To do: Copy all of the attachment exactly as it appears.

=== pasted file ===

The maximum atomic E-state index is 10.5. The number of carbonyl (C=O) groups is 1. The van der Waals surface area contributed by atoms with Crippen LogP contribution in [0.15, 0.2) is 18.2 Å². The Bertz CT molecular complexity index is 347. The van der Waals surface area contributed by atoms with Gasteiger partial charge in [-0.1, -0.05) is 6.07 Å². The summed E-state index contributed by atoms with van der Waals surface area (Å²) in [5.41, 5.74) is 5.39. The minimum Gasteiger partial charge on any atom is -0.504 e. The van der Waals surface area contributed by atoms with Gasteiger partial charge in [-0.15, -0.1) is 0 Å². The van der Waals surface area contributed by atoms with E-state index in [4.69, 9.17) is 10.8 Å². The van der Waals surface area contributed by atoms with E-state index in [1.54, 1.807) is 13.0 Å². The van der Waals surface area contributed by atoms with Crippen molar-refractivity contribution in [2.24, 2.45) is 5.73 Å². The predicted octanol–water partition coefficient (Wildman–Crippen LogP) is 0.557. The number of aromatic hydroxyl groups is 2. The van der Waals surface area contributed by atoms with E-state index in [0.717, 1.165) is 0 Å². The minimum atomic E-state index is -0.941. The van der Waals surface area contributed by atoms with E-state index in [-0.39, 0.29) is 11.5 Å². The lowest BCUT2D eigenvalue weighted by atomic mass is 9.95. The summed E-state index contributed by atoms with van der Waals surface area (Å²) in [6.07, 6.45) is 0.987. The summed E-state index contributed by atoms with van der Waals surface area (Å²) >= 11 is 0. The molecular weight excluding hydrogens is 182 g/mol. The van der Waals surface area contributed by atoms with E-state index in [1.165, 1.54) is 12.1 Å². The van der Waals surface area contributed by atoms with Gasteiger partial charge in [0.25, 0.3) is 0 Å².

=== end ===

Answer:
The maximum atomic E-state index is 10.5. The number of carbonyl (C=O) groups is 1. The van der Waals surface area contributed by atoms with Crippen LogP contribution in [0.15, 0.2) is 18.2 Å². The Bertz CT molecular complexity index is 347. The van der Waals surface area contributed by atoms with Gasteiger partial charge in [-0.1, -0.05) is 6.07 Å². The summed E-state index contributed by atoms with van der Waals surface area (Å²) in [5.41, 5.74) is 5.39. The minimum Gasteiger partial charge on any atom is -0.504 e. The van der Waals surface area contributed by atoms with Gasteiger partial charge in [-0.15, -0.1) is 0 Å². The van der Waals surface area contributed by atoms with E-state index in [4.69, 9.17) is 10.8 Å². The van der Waals surface area contributed by atoms with E-state index in [1.54, 1.807) is 13.0 Å². The van der Waals surface area contributed by atoms with Crippen molar-refractivity contribution in [2.24, 2.45) is 5.73 Å². The predicted octanol–water partition coefficient (Wildman–Crippen LogP) is 0.557. The number of aromatic hydroxyl groups is 2. The van der Waals surface area contributed by atoms with E-state index in [0.717, 1.165) is 0 Å². The minimum atomic E-state index is -0.941. The van der Waals surface area contributed by atoms with E-state index in [-0.39, 0.29) is 11.5 Å². The lowest BCUT2D eigenvalue weighted by atomic mass is 9.95. The summed E-state index contributed by atoms with van der Waals surface area (Å²) in [6.07, 6.45) is 0.987. The summed E-state index contributed by atoms with van der Waals surface area (Å²) >= 11 is 0. The molecular weight excluding hydrogens is 182 g/mol. The van der Waals surface area contributed by atoms with E-state index in [1.165, 1.54) is 12.1 Å². The van der Waals surface area contributed by atoms with Gasteiger partial charge in [0.25, 0.3) is 0 Å².